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Simcha's Kinder Torah on the Chumash - 330 pages
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"Abba, can you please help me with my homework?"
"My pleasure, Chaim. What's the subject matter?"
"This week's parasha. What name did Pharaoh call Yosef after he was promoted to second in command over Mitzraim?"
"Let's have a look here in the Chumash. Here it is - chapter 41, verse 45. "And Pharaoh called Yosef by the name Tsafnas Paneach."
"Tsafnas Paneach. What an unusual name. Does it have a meaning?"
"Chaim, I had the same question. I looked at the commentaries of our sages on the Chumash. Rashi explains that Tsafnas means "one who explains hidden things". Yosef was able to explain the hidden meanings of dreams."
"What about the other name, Abba?"
The Netziv writes that the word Paneach is a combination of two words: 'Pa' is from the word 'hofah' means appearance and honor. 'Nach' is from the word 'nachas', a spiritual pleasure. Yosef received great honor, and was a pleasure to all who saw him."
"Why did Pharaoh give him that name, Abba?"
"Pharaoh was amazed, Chaim. He never saw anyone like Yosef. Yosef was awesome. He was a young man, only thirty years old. He had spent the past twelve years in prison. He was so lowly that when Pharaoh summoned him, they drew him out of a pit, bathed him, shaved him, and changed his clothes. Then he proceeded to interpret Pharaoh's dreams, and draw up a plan to save Mitzraim from the starvation of famine."
"That is pretty awesome for a slave who has been in prison for twelve years."
"True, Chaim, but Pharaoh was even more impressed by something else. When Yosef was given all of this honor and responsibility, he handled it perfectly. Normally, a lowly slave prisoner cannot become a royal officer overnight. Yet, that is exactly what Yosef did. He handled himself as if he had been born a prince. Pharaoh saw that Yosef was not really a slave, but a true leader. Therefore, he gave him a name which reflected his inner qualities."
"Abba, this is great. Thank you so much."
"My pleasure, Chaim. Do you know that we all have this quality of Yosef within us?"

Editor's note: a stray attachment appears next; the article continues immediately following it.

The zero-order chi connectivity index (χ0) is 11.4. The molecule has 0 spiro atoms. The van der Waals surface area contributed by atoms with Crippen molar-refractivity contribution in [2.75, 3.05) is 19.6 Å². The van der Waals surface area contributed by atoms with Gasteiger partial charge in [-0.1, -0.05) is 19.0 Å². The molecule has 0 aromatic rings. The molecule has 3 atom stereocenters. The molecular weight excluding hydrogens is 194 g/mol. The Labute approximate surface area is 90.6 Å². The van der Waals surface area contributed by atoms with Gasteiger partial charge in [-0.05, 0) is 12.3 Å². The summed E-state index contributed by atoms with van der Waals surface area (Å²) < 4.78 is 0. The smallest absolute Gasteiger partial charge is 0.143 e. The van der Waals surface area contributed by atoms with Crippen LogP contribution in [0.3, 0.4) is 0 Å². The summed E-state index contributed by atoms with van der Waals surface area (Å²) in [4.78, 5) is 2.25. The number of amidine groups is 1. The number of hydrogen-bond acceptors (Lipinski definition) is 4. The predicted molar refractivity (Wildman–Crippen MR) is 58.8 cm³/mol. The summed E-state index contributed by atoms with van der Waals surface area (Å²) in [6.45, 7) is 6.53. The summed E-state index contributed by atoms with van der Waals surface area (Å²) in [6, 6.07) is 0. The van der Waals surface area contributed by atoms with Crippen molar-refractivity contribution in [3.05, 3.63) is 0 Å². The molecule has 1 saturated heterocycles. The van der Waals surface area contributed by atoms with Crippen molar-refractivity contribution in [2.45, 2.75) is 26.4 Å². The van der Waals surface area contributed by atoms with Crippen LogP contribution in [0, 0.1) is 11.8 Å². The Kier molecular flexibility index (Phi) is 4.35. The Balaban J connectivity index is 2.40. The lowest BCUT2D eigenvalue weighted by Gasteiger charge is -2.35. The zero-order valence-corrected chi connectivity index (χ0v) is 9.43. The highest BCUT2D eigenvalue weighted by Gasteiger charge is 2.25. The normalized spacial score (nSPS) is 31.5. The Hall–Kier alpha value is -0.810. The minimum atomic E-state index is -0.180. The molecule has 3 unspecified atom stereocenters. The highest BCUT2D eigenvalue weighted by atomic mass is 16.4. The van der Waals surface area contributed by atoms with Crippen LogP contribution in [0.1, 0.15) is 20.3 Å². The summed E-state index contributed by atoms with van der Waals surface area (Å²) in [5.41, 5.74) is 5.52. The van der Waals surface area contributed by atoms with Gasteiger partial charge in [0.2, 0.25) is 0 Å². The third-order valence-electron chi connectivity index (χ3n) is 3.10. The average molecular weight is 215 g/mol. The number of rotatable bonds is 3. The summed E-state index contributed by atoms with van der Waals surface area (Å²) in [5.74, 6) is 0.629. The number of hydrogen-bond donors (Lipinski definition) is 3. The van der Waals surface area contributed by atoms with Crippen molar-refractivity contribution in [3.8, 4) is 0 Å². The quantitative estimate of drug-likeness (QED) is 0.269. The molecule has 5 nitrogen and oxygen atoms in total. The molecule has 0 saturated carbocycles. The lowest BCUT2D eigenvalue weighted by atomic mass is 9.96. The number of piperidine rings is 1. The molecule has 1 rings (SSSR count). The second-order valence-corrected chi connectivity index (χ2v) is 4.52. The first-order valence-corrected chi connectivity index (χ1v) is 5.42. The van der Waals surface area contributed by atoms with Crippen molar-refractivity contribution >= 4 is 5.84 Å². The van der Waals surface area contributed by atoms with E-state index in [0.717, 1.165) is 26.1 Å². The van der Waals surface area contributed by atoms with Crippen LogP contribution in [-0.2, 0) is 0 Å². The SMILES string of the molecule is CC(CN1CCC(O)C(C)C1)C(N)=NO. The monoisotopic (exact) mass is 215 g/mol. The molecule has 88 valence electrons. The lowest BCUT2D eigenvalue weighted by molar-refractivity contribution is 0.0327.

"Really Abba? In what way?"
"The Torah refers to the Jewish people as a 'Kingdom of Kohanim and a Holy Nation.'"
"What does that mean Abba?"
"Hashem chose us from among all the other nations, to be a light to the world. We received the Torah, our guide to life. When we live according to the Torah, we have a perfect society, which is a shining example to the world."
"What you are saying, Abba, is that we lead by example."
"Exactly, Chaim. When we are on the job, we can be an example of how to conduct our business matters honestly and faithfully. Our relationships with our neighbors also show our commitment to peace and cooperation."
"I can think of other examples, Abba."
"Go ahead, Chaim."
"When we give charity and help other people, we show how important it is to care for and help people. When we honor our parents and older people, we teach the world the importance of respect."
"Wonderful, Chaim. In this way, we are like Yosef. The more that we live according to the Torah, the more we lead by example. And the more we lead by example, the more our true leadership qualities shine. Pharaoh recognized it in Yosef, and people will recognize it in you."
"What a wonderful feeling, Abba, to know that we can have an impact on the world."
"That is our leadership quality, Chaim. We inherited it from our ancestor Yosef."